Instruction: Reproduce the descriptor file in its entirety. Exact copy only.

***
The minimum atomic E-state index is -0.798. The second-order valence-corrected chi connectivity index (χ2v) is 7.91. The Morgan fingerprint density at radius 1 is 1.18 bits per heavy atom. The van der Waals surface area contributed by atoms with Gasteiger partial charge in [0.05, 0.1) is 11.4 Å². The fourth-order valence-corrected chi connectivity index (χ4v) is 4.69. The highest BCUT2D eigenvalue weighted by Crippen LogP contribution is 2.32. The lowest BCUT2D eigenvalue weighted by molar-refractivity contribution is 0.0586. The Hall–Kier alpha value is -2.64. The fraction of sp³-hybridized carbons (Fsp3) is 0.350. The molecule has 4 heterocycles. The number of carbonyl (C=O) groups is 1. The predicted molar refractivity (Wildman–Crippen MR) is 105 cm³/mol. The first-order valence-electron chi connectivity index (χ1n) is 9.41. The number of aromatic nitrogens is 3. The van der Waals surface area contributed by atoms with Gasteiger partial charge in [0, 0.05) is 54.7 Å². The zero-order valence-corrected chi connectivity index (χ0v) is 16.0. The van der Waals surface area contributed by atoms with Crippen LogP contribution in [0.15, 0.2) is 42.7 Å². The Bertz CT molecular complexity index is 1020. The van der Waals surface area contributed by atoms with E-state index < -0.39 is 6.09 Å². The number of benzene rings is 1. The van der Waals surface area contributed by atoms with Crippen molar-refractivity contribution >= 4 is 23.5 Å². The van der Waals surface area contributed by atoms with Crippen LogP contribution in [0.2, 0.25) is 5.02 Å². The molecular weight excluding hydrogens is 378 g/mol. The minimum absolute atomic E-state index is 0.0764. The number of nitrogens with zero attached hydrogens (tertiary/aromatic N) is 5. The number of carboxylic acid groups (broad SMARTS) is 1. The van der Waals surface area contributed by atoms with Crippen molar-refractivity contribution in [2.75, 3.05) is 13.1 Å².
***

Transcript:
The minimum atomic E-state index is -0.798. The second-order valence-corrected chi connectivity index (χ2v) is 7.91. The Morgan fingerprint density at radius 1 is 1.18 bits per heavy atom. The van der Waals surface area contributed by atoms with Gasteiger partial charge in [0.05, 0.1) is 11.4 Å². The fourth-order valence-corrected chi connectivity index (χ4v) is 4.69. The highest BCUT2D eigenvalue weighted by Crippen LogP contribution is 2.32. The lowest BCUT2D eigenvalue weighted by molar-refractivity contribution is 0.0586. The Hall–Kier alpha value is -2.64. The fraction of sp³-hybridized carbons (Fsp3) is 0.350. The molecule has 4 heterocycles. The number of carbonyl (C=O) groups is 1. The predicted molar refractivity (Wildman–Crippen MR) is 105 cm³/mol. The first-order valence-electron chi connectivity index (χ1n) is 9.41. The number of aromatic nitrogens is 3. The van der Waals surface area contributed by atoms with Gasteiger partial charge in [0, 0.05) is 54.7 Å². The zero-order valence-corrected chi connectivity index (χ0v) is 16.0. The van der Waals surface area contributed by atoms with Crippen LogP contribution in [0.15, 0.2) is 42.7 Å². The Bertz CT molecular complexity index is 1020. The van der Waals surface area contributed by atoms with E-state index < -0.39 is 6.09 Å². The number of benzene rings is 1. The van der Waals surface area contributed by atoms with Crippen molar-refractivity contribution >= 4 is 23.5 Å². The van der Waals surface area contributed by atoms with Crippen LogP contribution in [0.2, 0.25) is 5.02 Å². The molecular weight excluding hydrogens is 378 g/mol. The minimum absolute atomic E-state index is 0.0764. The number of nitrogens with zero attached hydrogens (tertiary/aromatic N) is 5. The number of carboxylic acid groups (broad SMARTS) is 1. The van der Waals surface area contributed by atoms with Crippen molar-refractivity contribution in [2.75, 3.05) is 13.1 Å².